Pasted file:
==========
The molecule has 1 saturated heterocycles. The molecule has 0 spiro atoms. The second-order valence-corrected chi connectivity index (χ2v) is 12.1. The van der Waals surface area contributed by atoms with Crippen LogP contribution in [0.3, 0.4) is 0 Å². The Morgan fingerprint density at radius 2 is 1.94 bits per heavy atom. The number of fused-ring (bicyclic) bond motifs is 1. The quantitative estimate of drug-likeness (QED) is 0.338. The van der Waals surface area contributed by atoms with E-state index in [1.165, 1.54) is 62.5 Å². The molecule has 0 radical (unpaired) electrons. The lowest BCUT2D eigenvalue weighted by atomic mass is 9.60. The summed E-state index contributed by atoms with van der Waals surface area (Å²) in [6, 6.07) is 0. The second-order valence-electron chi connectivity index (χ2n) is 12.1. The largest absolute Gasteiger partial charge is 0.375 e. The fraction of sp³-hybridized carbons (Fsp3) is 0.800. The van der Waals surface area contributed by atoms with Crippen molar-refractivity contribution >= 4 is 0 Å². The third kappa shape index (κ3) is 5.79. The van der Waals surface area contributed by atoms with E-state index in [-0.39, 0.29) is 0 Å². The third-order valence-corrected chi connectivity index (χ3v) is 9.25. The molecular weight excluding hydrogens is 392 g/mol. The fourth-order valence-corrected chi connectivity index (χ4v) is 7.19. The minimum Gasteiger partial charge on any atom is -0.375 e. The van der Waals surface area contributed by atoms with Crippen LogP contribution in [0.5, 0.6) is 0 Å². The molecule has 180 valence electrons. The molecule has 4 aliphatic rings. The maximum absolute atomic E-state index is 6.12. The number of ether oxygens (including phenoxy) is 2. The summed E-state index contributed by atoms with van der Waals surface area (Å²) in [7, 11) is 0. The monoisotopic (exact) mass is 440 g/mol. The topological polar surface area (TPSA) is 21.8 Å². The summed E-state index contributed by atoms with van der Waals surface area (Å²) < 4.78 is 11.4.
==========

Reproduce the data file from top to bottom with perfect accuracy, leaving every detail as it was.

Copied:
The molecule has 1 saturated heterocycles. The molecule has 0 spiro atoms. The second-order valence-corrected chi connectivity index (χ2v) is 12.1. The van der Waals surface area contributed by atoms with Crippen LogP contribution in [0.3, 0.4) is 0 Å². The Morgan fingerprint density at radius 2 is 1.94 bits per heavy atom. The number of fused-ring (bicyclic) bond motifs is 1. The quantitative estimate of drug-likeness (QED) is 0.338. The van der Waals surface area contributed by atoms with E-state index in [1.165, 1.54) is 62.5 Å². The molecule has 0 radical (unpaired) electrons. The lowest BCUT2D eigenvalue weighted by atomic mass is 9.60. The summed E-state index contributed by atoms with van der Waals surface area (Å²) in [6, 6.07) is 0. The second-order valence-electron chi connectivity index (χ2n) is 12.1. The largest absolute Gasteiger partial charge is 0.375 e. The fraction of sp³-hybridized carbons (Fsp3) is 0.800. The van der Waals surface area contributed by atoms with Crippen molar-refractivity contribution >= 4 is 0 Å². The third kappa shape index (κ3) is 5.79. The van der Waals surface area contributed by atoms with E-state index in [-0.39, 0.29) is 0 Å². The third-order valence-corrected chi connectivity index (χ3v) is 9.25. The molecular weight excluding hydrogens is 392 g/mol. The fourth-order valence-corrected chi connectivity index (χ4v) is 7.19. The minimum Gasteiger partial charge on any atom is -0.375 e. The van der Waals surface area contributed by atoms with Crippen LogP contribution in [0.5, 0.6) is 0 Å². The molecule has 180 valence electrons. The molecule has 4 aliphatic rings. The maximum absolute atomic E-state index is 6.12. The number of ether oxygens (including phenoxy) is 2. The summed E-state index contributed by atoms with van der Waals surface area (Å²) in [7, 11) is 0. The monoisotopic (exact) mass is 440 g/mol. The topological polar surface area (TPSA) is 21.8 Å². The summed E-state index contributed by atoms with van der Waals surface area (Å²) < 4.78 is 11.4.